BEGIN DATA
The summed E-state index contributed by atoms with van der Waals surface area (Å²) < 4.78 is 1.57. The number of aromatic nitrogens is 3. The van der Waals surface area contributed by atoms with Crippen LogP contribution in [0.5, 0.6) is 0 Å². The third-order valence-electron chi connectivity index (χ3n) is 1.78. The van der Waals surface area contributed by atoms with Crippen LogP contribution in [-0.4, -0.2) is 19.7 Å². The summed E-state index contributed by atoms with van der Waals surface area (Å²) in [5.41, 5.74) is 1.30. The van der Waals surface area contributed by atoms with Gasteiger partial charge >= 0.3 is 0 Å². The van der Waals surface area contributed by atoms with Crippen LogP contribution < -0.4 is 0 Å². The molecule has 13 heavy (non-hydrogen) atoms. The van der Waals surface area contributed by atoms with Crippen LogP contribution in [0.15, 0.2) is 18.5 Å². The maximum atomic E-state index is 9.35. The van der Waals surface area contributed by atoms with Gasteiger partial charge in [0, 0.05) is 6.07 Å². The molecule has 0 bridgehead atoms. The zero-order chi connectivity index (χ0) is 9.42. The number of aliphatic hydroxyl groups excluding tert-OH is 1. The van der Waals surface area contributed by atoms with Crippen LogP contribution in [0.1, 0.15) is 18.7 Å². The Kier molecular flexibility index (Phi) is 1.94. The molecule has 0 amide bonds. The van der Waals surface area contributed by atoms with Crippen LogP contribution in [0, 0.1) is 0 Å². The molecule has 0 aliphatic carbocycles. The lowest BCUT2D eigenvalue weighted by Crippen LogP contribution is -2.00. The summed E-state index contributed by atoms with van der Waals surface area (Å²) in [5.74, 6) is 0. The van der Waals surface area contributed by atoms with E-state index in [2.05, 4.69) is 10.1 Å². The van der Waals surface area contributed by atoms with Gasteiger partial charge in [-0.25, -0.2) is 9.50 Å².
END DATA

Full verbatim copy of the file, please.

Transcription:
The summed E-state index contributed by atoms with van der Waals surface area (Å²) < 4.78 is 1.57. The number of aromatic nitrogens is 3. The van der Waals surface area contributed by atoms with Crippen LogP contribution in [0.5, 0.6) is 0 Å². The third-order valence-electron chi connectivity index (χ3n) is 1.78. The van der Waals surface area contributed by atoms with Crippen LogP contribution in [-0.4, -0.2) is 19.7 Å². The summed E-state index contributed by atoms with van der Waals surface area (Å²) in [5.41, 5.74) is 1.30. The van der Waals surface area contributed by atoms with Gasteiger partial charge >= 0.3 is 0 Å². The van der Waals surface area contributed by atoms with Crippen LogP contribution < -0.4 is 0 Å². The molecule has 13 heavy (non-hydrogen) atoms. The van der Waals surface area contributed by atoms with Crippen LogP contribution in [0.15, 0.2) is 18.5 Å². The maximum atomic E-state index is 9.35. The van der Waals surface area contributed by atoms with Gasteiger partial charge in [0, 0.05) is 6.07 Å². The molecule has 0 bridgehead atoms. The zero-order chi connectivity index (χ0) is 9.42. The number of aliphatic hydroxyl groups excluding tert-OH is 1. The van der Waals surface area contributed by atoms with Crippen LogP contribution in [0.1, 0.15) is 18.7 Å². The Kier molecular flexibility index (Phi) is 1.94. The molecule has 0 amide bonds. The van der Waals surface area contributed by atoms with Crippen LogP contribution in [0, 0.1) is 0 Å². The molecule has 0 aliphatic carbocycles. The lowest BCUT2D eigenvalue weighted by Crippen LogP contribution is -2.00. The summed E-state index contributed by atoms with van der Waals surface area (Å²) in [5.74, 6) is 0. The van der Waals surface area contributed by atoms with E-state index in [2.05, 4.69) is 10.1 Å². The van der Waals surface area contributed by atoms with Gasteiger partial charge in [-0.25, -0.2) is 9.50 Å².